Mid-Life Cycling

Mid-Life Cycling

29 April 2016

More Designers And Engineers Are Into The Fold

I have owned two folding bikes in my life.  The first, a Chiorda from the 1970's, I didn't have for very long.  But I rode the second, a Dahon Vitesse, to work for a year and a half.

As I've said in my post about the Dahon, I am not against folding bikes per se.  In fact, I see a real need for collapsible bikes that give a satisfying ride.  I just think such bikes are few and far between, although that could change one day.

That last statement is not just something I said to appease those of you who love your collapsible bikes or to prevent a flame war.  My optimism about the future of collapsible bikes is based on the fact that a number of designers and engineers are creating new and interesting ones.  Perhaps one really will be the folding bike of the future.

For some, getting a folder--or any bike--might be part of "going green".




It seems that Josef Cadek took that notion literally in designing his "Locust" folding bike.  It seems that whenever someone is creating a "modern" design, he or she seems to think it must be done in shades of white, gray or beige.  Not that I dislike those colors:  I just like variety.  (It drives me crazy that every other bike made is black, or so it seems.)

I have no idea of how the Locust rides.  One thing I will say for it, though, is that it's hard to fault for its shape or size when folded.  The same could be said about Thomas Owen's "One" which looks, well, more modern, at least in its tonal palette:




Since we live in a world in which we have to do so much in so little time, we have to "multitask."  So must our devices and gadgets.  So, since many cyclists ride with backpacks (I rarely do), Chang Ting Jen perhaps thought it was natural to come up with this:




Yes, a backpack bicycle!  Supposedly, it weighs only 12 pounds.  Of course, most people wouldn't want to carry much else if they have such a bike, as light as it is, on their backs.

You can read more about these, and some other interesting concept bikes on the Incredible Things webpage.

 

4 comments:

  1. I am afraid I must side with Bike Snob NYC on this question. It's a matter of basic pride and self respect: would you really want to caught riding one of these Rube Goldberg concoctions in public? And I would like to inquire as to the condition of somebody's hind quarters after completing a century on one of them.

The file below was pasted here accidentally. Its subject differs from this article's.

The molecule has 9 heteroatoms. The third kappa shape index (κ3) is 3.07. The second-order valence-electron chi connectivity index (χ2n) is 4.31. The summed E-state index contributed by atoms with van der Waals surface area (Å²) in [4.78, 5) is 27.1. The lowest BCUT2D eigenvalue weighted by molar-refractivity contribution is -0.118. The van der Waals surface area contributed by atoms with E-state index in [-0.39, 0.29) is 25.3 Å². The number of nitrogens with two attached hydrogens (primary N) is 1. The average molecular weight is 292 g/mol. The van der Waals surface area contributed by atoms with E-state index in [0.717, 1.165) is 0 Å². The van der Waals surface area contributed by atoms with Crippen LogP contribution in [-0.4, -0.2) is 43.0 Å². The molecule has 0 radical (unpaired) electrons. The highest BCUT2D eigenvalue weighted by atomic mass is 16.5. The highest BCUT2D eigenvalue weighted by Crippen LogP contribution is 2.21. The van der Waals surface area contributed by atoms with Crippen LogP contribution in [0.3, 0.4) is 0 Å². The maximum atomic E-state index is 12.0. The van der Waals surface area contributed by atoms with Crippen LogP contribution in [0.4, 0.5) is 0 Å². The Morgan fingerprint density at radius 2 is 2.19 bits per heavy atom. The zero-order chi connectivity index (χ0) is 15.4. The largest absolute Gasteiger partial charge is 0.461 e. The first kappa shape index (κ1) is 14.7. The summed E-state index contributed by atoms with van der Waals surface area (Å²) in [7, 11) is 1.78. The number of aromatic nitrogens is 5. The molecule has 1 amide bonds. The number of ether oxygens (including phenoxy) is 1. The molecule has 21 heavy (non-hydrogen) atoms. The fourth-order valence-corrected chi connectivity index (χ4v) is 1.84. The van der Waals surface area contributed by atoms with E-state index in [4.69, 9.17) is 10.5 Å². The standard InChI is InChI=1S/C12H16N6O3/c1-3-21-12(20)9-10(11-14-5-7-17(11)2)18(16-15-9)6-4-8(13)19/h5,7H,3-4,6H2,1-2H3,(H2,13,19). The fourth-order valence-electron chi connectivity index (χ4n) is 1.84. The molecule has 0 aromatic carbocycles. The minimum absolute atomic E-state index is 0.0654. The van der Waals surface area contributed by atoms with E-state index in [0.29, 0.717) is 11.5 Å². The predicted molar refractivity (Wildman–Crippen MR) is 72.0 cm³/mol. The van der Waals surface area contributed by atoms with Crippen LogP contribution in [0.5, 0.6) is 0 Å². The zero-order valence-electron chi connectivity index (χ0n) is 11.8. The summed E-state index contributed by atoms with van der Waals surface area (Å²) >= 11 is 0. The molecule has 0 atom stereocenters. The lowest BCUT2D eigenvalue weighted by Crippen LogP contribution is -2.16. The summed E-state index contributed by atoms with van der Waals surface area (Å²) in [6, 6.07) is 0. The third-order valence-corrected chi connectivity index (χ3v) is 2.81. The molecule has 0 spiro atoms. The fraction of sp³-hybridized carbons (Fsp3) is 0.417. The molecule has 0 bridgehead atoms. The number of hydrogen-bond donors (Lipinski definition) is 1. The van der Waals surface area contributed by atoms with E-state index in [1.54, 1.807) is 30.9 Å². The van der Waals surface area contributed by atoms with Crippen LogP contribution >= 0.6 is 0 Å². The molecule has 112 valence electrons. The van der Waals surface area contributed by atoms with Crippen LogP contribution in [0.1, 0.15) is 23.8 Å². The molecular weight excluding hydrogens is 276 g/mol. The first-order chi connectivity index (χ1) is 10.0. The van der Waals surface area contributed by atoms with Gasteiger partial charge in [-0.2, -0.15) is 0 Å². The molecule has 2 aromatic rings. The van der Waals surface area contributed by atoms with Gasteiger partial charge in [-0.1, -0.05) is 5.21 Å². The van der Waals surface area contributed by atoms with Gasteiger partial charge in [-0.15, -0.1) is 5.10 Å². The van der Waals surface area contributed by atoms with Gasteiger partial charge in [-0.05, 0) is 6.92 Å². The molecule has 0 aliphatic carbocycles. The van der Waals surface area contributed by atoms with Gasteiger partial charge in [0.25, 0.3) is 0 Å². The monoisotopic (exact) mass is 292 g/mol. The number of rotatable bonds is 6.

Maybe I am too hard core, a roady at heart. But I pride myself on being a serious bike rider, ride steel, and indulge in the art and science of double locking a bike so that it is simply too complicated a problem for potential thieves.

    OK: maybe for some people who never have to cover more than a few kilometers or miles a day and not even every day. But... back to my first point: that backpack bike looks like you have strapped a toilet seat to your back.

    Leo

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    1. Leo--I don't think I would buy, let alone any of those bikes myself. (Yes, that backpack does look like a toilet seat when it's strapped on someone's bacK!) Still, I'm glad that people are experimenting with folding bikes, and realize that a lot of them will seem like school science projects gone awry. But that's part of developing anything, I think.

      Still, I don't think any folding bike will ever be a substitute for a nice steel road bike.

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  2. I just wish used Bromptons were more affordable...

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    1. Steve--I agree. I'm not ready to pay as much for a folding bike, no matter how good, as for a fine road or touring bike. At the same time, if I were to buy a folding bike, of all that are currently available, I'd want a Brompton.

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